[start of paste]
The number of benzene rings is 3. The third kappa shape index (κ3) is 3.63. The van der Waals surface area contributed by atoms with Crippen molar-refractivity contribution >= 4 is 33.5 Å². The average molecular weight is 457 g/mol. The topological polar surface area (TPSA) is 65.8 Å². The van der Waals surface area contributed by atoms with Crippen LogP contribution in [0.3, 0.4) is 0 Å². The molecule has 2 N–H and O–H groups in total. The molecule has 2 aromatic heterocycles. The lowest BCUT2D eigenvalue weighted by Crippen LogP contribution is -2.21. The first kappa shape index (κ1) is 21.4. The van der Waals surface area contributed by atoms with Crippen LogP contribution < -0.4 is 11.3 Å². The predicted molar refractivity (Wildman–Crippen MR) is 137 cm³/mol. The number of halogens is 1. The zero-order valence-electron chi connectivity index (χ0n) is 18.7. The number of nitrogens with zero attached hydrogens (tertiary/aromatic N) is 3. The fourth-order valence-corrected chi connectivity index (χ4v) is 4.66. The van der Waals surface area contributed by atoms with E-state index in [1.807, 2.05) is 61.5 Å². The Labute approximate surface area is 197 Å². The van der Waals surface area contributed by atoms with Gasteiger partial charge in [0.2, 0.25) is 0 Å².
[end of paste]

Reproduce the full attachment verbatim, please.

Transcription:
The number of benzene rings is 3. The third kappa shape index (κ3) is 3.63. The van der Waals surface area contributed by atoms with Crippen molar-refractivity contribution >= 4 is 33.5 Å². The average molecular weight is 457 g/mol. The topological polar surface area (TPSA) is 65.8 Å². The van der Waals surface area contributed by atoms with Crippen LogP contribution in [0.3, 0.4) is 0 Å². The molecule has 2 N–H and O–H groups in total. The molecule has 2 aromatic heterocycles. The lowest BCUT2D eigenvalue weighted by Crippen LogP contribution is -2.21. The first kappa shape index (κ1) is 21.4. The van der Waals surface area contributed by atoms with Crippen LogP contribution < -0.4 is 11.3 Å². The predicted molar refractivity (Wildman–Crippen MR) is 137 cm³/mol. The number of halogens is 1. The zero-order valence-electron chi connectivity index (χ0n) is 18.7. The number of nitrogens with zero attached hydrogens (tertiary/aromatic N) is 3. The fourth-order valence-corrected chi connectivity index (χ4v) is 4.66. The van der Waals surface area contributed by atoms with E-state index in [1.807, 2.05) is 61.5 Å². The Labute approximate surface area is 197 Å². The van der Waals surface area contributed by atoms with Gasteiger partial charge in [0.2, 0.25) is 0 Å².